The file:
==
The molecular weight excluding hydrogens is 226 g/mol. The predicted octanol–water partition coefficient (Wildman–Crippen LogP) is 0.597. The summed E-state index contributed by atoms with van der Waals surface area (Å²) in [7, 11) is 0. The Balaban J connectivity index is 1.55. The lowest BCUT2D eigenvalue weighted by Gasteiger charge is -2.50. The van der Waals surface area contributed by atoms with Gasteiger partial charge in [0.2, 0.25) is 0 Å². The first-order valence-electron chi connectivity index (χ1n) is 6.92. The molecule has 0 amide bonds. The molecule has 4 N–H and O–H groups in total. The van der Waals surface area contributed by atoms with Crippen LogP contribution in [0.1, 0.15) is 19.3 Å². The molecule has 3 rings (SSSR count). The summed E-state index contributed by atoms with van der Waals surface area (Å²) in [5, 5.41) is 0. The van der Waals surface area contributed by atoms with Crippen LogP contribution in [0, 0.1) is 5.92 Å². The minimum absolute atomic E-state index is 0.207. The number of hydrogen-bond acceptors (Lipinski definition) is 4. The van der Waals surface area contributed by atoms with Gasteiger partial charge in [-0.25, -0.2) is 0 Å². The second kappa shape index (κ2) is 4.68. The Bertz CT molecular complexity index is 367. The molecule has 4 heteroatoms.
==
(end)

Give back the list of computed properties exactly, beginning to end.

The molecular weight excluding hydrogens is 226 g/mol. The predicted octanol–water partition coefficient (Wildman–Crippen LogP) is 0.597. The summed E-state index contributed by atoms with van der Waals surface area (Å²) in [7, 11) is 0. The Balaban J connectivity index is 1.55. The lowest BCUT2D eigenvalue weighted by Gasteiger charge is -2.50. The van der Waals surface area contributed by atoms with Gasteiger partial charge in [0.2, 0.25) is 0 Å². The first-order valence-electron chi connectivity index (χ1n) is 6.92. The molecule has 0 amide bonds. The molecule has 4 N–H and O–H groups in total. The van der Waals surface area contributed by atoms with Crippen LogP contribution in [0.1, 0.15) is 19.3 Å². The molecule has 3 rings (SSSR count). The summed E-state index contributed by atoms with van der Waals surface area (Å²) in [5, 5.41) is 0. The van der Waals surface area contributed by atoms with Crippen LogP contribution in [0, 0.1) is 5.92 Å². The minimum absolute atomic E-state index is 0.207. The number of hydrogen-bond acceptors (Lipinski definition) is 4. The van der Waals surface area contributed by atoms with Gasteiger partial charge in [-0.25, -0.2) is 0 Å². The second kappa shape index (κ2) is 4.68. The Bertz CT molecular complexity index is 367. The molecule has 4 heteroatoms.